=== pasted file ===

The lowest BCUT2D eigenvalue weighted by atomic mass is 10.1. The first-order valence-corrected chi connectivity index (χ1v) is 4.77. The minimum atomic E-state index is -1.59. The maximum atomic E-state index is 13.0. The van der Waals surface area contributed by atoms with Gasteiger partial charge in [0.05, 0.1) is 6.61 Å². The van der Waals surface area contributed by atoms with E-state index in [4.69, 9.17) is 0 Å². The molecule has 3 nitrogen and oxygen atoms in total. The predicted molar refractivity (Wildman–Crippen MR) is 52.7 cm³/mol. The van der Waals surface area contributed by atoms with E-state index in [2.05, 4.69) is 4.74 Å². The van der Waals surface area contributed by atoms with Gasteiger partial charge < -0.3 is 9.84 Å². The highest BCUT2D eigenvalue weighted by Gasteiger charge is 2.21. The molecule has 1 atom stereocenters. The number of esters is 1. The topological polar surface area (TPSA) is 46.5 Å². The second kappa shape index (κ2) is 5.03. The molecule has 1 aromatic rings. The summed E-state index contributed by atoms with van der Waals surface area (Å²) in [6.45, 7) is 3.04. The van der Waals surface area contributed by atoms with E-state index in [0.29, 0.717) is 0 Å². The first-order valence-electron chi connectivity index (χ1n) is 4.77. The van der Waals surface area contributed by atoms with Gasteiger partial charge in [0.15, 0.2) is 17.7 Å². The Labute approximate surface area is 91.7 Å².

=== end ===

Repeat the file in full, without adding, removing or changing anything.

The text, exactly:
The lowest BCUT2D eigenvalue weighted by atomic mass is 10.1. The first-order valence-corrected chi connectivity index (χ1v) is 4.77. The minimum atomic E-state index is -1.59. The maximum atomic E-state index is 13.0. The van der Waals surface area contributed by atoms with Gasteiger partial charge in [0.05, 0.1) is 6.61 Å². The van der Waals surface area contributed by atoms with E-state index in [4.69, 9.17) is 0 Å². The molecule has 3 nitrogen and oxygen atoms in total. The predicted molar refractivity (Wildman–Crippen MR) is 52.7 cm³/mol. The van der Waals surface area contributed by atoms with E-state index in [2.05, 4.69) is 4.74 Å². The van der Waals surface area contributed by atoms with Gasteiger partial charge < -0.3 is 9.84 Å². The highest BCUT2D eigenvalue weighted by Gasteiger charge is 2.21. The molecule has 1 atom stereocenters. The number of esters is 1. The topological polar surface area (TPSA) is 46.5 Å². The second kappa shape index (κ2) is 5.03. The molecule has 1 aromatic rings. The summed E-state index contributed by atoms with van der Waals surface area (Å²) in [6.45, 7) is 3.04. The van der Waals surface area contributed by atoms with E-state index in [0.29, 0.717) is 0 Å². The first-order valence-electron chi connectivity index (χ1n) is 4.77. The van der Waals surface area contributed by atoms with Gasteiger partial charge in [0.15, 0.2) is 17.7 Å². The Labute approximate surface area is 91.7 Å².